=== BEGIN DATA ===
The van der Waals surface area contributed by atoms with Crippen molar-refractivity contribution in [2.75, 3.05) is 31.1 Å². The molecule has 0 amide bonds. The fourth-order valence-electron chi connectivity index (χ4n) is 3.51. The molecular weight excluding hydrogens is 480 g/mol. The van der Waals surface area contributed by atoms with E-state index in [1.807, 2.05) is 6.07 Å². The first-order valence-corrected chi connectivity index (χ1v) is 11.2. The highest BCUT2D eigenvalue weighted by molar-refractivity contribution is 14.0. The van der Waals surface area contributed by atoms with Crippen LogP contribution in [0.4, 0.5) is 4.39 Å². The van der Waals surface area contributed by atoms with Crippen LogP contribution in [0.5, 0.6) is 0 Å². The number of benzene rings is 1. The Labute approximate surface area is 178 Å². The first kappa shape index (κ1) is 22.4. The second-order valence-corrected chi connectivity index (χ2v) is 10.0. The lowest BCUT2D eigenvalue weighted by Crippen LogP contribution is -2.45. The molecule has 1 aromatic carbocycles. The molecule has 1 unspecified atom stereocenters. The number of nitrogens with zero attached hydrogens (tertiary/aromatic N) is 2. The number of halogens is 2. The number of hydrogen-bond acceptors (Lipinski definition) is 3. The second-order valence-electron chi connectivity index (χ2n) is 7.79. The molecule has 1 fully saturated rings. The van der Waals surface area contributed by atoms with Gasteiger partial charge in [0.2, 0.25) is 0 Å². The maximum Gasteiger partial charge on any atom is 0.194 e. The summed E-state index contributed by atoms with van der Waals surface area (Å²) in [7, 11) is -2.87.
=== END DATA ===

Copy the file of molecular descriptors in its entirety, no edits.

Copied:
The van der Waals surface area contributed by atoms with Crippen molar-refractivity contribution in [2.75, 3.05) is 31.1 Å². The molecule has 0 amide bonds. The fourth-order valence-electron chi connectivity index (χ4n) is 3.51. The molecular weight excluding hydrogens is 480 g/mol. The van der Waals surface area contributed by atoms with E-state index in [1.807, 2.05) is 6.07 Å². The first-order valence-corrected chi connectivity index (χ1v) is 11.2. The highest BCUT2D eigenvalue weighted by molar-refractivity contribution is 14.0. The van der Waals surface area contributed by atoms with Crippen LogP contribution in [0.4, 0.5) is 4.39 Å². The van der Waals surface area contributed by atoms with Crippen LogP contribution in [0.5, 0.6) is 0 Å². The number of benzene rings is 1. The Labute approximate surface area is 178 Å². The first kappa shape index (κ1) is 22.4. The second-order valence-corrected chi connectivity index (χ2v) is 10.0. The lowest BCUT2D eigenvalue weighted by Crippen LogP contribution is -2.45. The molecule has 1 aromatic carbocycles. The molecule has 1 unspecified atom stereocenters. The number of nitrogens with zero attached hydrogens (tertiary/aromatic N) is 2. The number of halogens is 2. The number of hydrogen-bond acceptors (Lipinski definition) is 3. The second-order valence-electron chi connectivity index (χ2n) is 7.79. The molecule has 1 fully saturated rings. The van der Waals surface area contributed by atoms with Gasteiger partial charge in [0.2, 0.25) is 0 Å². The maximum Gasteiger partial charge on any atom is 0.194 e. The summed E-state index contributed by atoms with van der Waals surface area (Å²) in [7, 11) is -2.87.